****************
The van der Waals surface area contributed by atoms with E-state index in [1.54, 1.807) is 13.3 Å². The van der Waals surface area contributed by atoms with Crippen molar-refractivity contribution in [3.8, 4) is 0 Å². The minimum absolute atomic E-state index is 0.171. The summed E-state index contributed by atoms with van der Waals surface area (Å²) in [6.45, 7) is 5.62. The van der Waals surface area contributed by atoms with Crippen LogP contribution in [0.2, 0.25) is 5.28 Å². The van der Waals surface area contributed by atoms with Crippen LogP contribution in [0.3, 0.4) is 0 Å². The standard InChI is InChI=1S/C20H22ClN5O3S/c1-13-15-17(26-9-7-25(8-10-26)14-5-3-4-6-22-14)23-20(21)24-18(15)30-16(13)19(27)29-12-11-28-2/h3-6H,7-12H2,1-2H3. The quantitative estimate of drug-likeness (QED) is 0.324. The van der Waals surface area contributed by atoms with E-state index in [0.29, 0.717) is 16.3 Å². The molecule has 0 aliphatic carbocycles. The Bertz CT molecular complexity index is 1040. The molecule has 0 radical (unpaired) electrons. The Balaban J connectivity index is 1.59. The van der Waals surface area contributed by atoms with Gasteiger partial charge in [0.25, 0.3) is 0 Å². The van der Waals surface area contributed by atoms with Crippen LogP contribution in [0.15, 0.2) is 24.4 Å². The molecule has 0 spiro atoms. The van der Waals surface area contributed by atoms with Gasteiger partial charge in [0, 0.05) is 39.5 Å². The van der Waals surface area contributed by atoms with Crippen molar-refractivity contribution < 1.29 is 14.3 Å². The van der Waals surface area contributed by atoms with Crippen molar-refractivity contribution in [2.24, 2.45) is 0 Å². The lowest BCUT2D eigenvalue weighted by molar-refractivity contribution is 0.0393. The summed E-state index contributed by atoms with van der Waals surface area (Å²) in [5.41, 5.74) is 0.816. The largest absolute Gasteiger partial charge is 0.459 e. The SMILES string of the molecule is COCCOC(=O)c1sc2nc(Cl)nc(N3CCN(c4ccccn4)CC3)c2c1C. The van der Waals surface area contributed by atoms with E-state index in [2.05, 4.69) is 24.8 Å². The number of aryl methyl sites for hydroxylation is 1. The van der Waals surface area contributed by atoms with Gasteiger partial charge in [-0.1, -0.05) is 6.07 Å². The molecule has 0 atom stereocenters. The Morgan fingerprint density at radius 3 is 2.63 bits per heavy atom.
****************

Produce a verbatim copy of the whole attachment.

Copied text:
The van der Waals surface area contributed by atoms with E-state index in [1.54, 1.807) is 13.3 Å². The van der Waals surface area contributed by atoms with Crippen molar-refractivity contribution in [3.8, 4) is 0 Å². The minimum absolute atomic E-state index is 0.171. The summed E-state index contributed by atoms with van der Waals surface area (Å²) in [6.45, 7) is 5.62. The van der Waals surface area contributed by atoms with Crippen LogP contribution in [0.2, 0.25) is 5.28 Å². The van der Waals surface area contributed by atoms with Crippen LogP contribution in [0.3, 0.4) is 0 Å². The standard InChI is InChI=1S/C20H22ClN5O3S/c1-13-15-17(26-9-7-25(8-10-26)14-5-3-4-6-22-14)23-20(21)24-18(15)30-16(13)19(27)29-12-11-28-2/h3-6H,7-12H2,1-2H3. The quantitative estimate of drug-likeness (QED) is 0.324. The van der Waals surface area contributed by atoms with E-state index in [0.29, 0.717) is 16.3 Å². The molecule has 0 aliphatic carbocycles. The Bertz CT molecular complexity index is 1040. The molecule has 0 radical (unpaired) electrons. The Balaban J connectivity index is 1.59. The van der Waals surface area contributed by atoms with Gasteiger partial charge in [0.25, 0.3) is 0 Å². The van der Waals surface area contributed by atoms with Crippen LogP contribution in [0.15, 0.2) is 24.4 Å². The molecule has 0 spiro atoms. The van der Waals surface area contributed by atoms with Gasteiger partial charge in [0, 0.05) is 39.5 Å². The van der Waals surface area contributed by atoms with Crippen molar-refractivity contribution < 1.29 is 14.3 Å². The van der Waals surface area contributed by atoms with Crippen molar-refractivity contribution in [2.24, 2.45) is 0 Å². The lowest BCUT2D eigenvalue weighted by molar-refractivity contribution is 0.0393. The summed E-state index contributed by atoms with van der Waals surface area (Å²) in [5.41, 5.74) is 0.816. The largest absolute Gasteiger partial charge is 0.459 e. The SMILES string of the molecule is COCCOC(=O)c1sc2nc(Cl)nc(N3CCN(c4ccccn4)CC3)c2c1C. The van der Waals surface area contributed by atoms with E-state index in [2.05, 4.69) is 24.8 Å². The number of aryl methyl sites for hydroxylation is 1. The van der Waals surface area contributed by atoms with Gasteiger partial charge in [-0.1, -0.05) is 6.07 Å². The molecule has 0 atom stereocenters. The Morgan fingerprint density at radius 3 is 2.63 bits per heavy atom.